Watch Earthquake Bird
- 1 hr 48 min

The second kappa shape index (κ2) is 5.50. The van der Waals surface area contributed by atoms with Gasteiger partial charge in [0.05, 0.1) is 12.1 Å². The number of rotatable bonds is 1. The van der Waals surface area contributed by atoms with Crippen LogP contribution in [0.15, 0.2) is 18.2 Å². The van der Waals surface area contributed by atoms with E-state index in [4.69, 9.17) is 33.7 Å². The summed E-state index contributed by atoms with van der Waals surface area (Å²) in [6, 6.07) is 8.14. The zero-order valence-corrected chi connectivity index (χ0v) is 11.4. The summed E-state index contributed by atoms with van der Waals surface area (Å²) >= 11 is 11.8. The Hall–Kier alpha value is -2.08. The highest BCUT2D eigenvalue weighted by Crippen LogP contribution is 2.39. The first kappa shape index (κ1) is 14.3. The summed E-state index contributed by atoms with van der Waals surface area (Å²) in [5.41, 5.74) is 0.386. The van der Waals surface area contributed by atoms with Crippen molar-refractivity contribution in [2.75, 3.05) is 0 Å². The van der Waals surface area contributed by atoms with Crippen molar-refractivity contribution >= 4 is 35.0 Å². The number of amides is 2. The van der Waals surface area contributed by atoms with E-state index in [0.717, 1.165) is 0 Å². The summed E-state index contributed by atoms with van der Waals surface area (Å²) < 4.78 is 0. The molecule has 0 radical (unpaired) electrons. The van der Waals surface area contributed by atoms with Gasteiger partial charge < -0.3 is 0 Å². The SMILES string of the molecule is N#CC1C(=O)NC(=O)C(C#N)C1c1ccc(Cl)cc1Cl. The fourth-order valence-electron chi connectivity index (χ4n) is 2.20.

"Earthquake Bird" is a psychological thriller directed by Wash Westmoreland, based on the novel of the same name by Susanna Jones. It stars Alicia Vikander as Lucy Fly, a lonely expat living in Tokyo who becomes the primary suspect in a murder investigation. Kiki Sukezane plays the role of Lily Bridges, a newly arrived acquaintance of Lucy's who becomes embroiled in the mystery, while Kenichi Masuda appears as an inspector in charge of the case. The movie is set in the late 1980s, and begins with Lucy being interviewed by the police in relation to the disappearance of Lily. As she is questioned, we see flashbacks to Lucy's life in Tokyo: her job as a translator, her daily routines, and her budding relationship with a handsome Japanese photographer named Teiji (played by Naoki Kobayashi). However, the arrival of Lily disrupts Lucy's routine and awakens long-buried feelings of jealousy and insecurity. As the story unfolds, we learn more about Lucy's past: her traumatic childhood in England, her previous relationships, and her struggles with mental health. We see how her relationship with Teiji develops, and how Lily becomes a rival for his affections. Meanwhile, the police investigation into Lily's disappearance intensifies, and Lucy finds herself increasingly isolated and paranoid. The film is a slow burn, building tension with each passing moment. The cinematography is moody and atmospheric, with the Tokyo backdrop adding to the sense of dislocation and unease. Vikander delivers a haunting performance as Lucy, capturing her vulnerability and inner turmoil. Sukezane is equally compelling as Lily, conveying a sense of mystery and danger. One of the film's strengths is its exploration of cultural differences and the difficulties of communication across language barriers. As a foreigner in Japan, Lucy struggles to express herself and understand the motives of those around her. The film touches on themes of loneliness, identity, and the search for connection in a world that can be cold and unforgiving. Overall, "Earthquake Bird" is a haunting and thought-provoking film that lingers in the mind long after viewing. It's not a typical thriller, but rather a slow, introspective character study that rewards viewers who are willing to invest their time and attention. The ending may be ambiguous, but it's satisfying in its own way, leaving viewers with much to ponder and discuss.